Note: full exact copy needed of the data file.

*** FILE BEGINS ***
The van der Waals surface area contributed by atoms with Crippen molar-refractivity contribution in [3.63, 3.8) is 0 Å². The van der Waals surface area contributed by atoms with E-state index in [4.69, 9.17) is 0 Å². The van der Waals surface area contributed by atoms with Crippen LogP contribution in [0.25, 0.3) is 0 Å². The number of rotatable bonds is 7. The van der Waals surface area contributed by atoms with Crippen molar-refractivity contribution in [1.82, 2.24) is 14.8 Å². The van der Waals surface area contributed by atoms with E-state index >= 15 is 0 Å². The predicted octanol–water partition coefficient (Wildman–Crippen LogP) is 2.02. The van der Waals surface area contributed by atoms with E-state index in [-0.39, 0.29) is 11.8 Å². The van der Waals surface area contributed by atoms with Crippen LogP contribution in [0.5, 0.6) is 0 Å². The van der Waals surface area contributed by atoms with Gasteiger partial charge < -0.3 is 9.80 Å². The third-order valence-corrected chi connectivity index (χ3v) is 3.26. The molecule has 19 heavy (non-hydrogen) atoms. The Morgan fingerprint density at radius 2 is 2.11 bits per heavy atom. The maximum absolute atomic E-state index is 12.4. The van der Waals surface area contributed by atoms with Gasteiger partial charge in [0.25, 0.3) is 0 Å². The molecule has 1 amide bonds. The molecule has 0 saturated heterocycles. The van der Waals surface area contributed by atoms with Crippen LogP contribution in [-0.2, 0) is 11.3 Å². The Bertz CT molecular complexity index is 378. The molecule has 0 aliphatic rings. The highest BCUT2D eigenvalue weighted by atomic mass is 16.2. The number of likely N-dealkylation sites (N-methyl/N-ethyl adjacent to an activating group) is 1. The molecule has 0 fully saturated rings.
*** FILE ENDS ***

The van der Waals surface area contributed by atoms with Crippen molar-refractivity contribution in [3.63, 3.8) is 0 Å². The van der Waals surface area contributed by atoms with E-state index in [4.69, 9.17) is 0 Å². The van der Waals surface area contributed by atoms with Crippen LogP contribution in [0.25, 0.3) is 0 Å². The number of rotatable bonds is 7. The van der Waals surface area contributed by atoms with Crippen molar-refractivity contribution in [1.82, 2.24) is 14.8 Å². The van der Waals surface area contributed by atoms with E-state index >= 15 is 0 Å². The predicted octanol–water partition coefficient (Wildman–Crippen LogP) is 2.02. The van der Waals surface area contributed by atoms with E-state index in [-0.39, 0.29) is 11.8 Å². The van der Waals surface area contributed by atoms with Crippen LogP contribution in [0.5, 0.6) is 0 Å². The van der Waals surface area contributed by atoms with Gasteiger partial charge < -0.3 is 9.80 Å². The third-order valence-corrected chi connectivity index (χ3v) is 3.26. The molecule has 19 heavy (non-hydrogen) atoms. The Morgan fingerprint density at radius 2 is 2.11 bits per heavy atom. The maximum absolute atomic E-state index is 12.4. The van der Waals surface area contributed by atoms with Gasteiger partial charge in [0.25, 0.3) is 0 Å². The molecule has 1 amide bonds. The molecule has 0 saturated heterocycles. The van der Waals surface area contributed by atoms with Crippen LogP contribution in [-0.2, 0) is 11.3 Å². The Bertz CT molecular complexity index is 378. The molecule has 0 aliphatic rings. The highest BCUT2D eigenvalue weighted by atomic mass is 16.2. The number of likely N-dealkylation sites (N-methyl/N-ethyl adjacent to an activating group) is 1. The molecule has 0 fully saturated rings.